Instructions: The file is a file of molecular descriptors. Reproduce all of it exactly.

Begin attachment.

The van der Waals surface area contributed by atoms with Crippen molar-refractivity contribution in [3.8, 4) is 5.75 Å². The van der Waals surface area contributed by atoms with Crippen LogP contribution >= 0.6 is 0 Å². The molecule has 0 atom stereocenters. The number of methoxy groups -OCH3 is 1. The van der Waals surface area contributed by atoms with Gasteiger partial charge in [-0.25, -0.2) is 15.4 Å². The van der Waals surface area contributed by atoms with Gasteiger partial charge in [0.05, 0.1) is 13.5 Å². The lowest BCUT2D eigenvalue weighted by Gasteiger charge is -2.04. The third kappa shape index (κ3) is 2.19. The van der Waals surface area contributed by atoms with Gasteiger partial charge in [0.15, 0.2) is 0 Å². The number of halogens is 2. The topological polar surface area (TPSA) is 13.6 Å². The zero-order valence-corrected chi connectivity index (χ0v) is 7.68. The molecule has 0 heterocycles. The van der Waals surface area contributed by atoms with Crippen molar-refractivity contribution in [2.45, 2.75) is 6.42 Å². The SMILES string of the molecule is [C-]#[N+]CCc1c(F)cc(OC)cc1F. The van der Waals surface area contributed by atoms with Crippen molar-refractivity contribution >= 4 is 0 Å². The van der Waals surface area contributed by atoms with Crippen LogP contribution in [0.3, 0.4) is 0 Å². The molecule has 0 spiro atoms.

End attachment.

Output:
The van der Waals surface area contributed by atoms with Crippen molar-refractivity contribution in [3.8, 4) is 5.75 Å². The van der Waals surface area contributed by atoms with Crippen LogP contribution >= 0.6 is 0 Å². The molecule has 0 atom stereocenters. The number of methoxy groups -OCH3 is 1. The van der Waals surface area contributed by atoms with Gasteiger partial charge in [-0.25, -0.2) is 15.4 Å². The van der Waals surface area contributed by atoms with Gasteiger partial charge in [0.05, 0.1) is 13.5 Å². The lowest BCUT2D eigenvalue weighted by Gasteiger charge is -2.04. The third kappa shape index (κ3) is 2.19. The van der Waals surface area contributed by atoms with Gasteiger partial charge in [0.15, 0.2) is 0 Å². The number of halogens is 2. The topological polar surface area (TPSA) is 13.6 Å². The zero-order valence-corrected chi connectivity index (χ0v) is 7.68. The molecule has 0 heterocycles. The van der Waals surface area contributed by atoms with Crippen molar-refractivity contribution in [2.45, 2.75) is 6.42 Å². The SMILES string of the molecule is [C-]#[N+]CCc1c(F)cc(OC)cc1F. The van der Waals surface area contributed by atoms with Crippen molar-refractivity contribution >= 4 is 0 Å². The van der Waals surface area contributed by atoms with Crippen LogP contribution in [0.3, 0.4) is 0 Å². The molecule has 0 spiro atoms.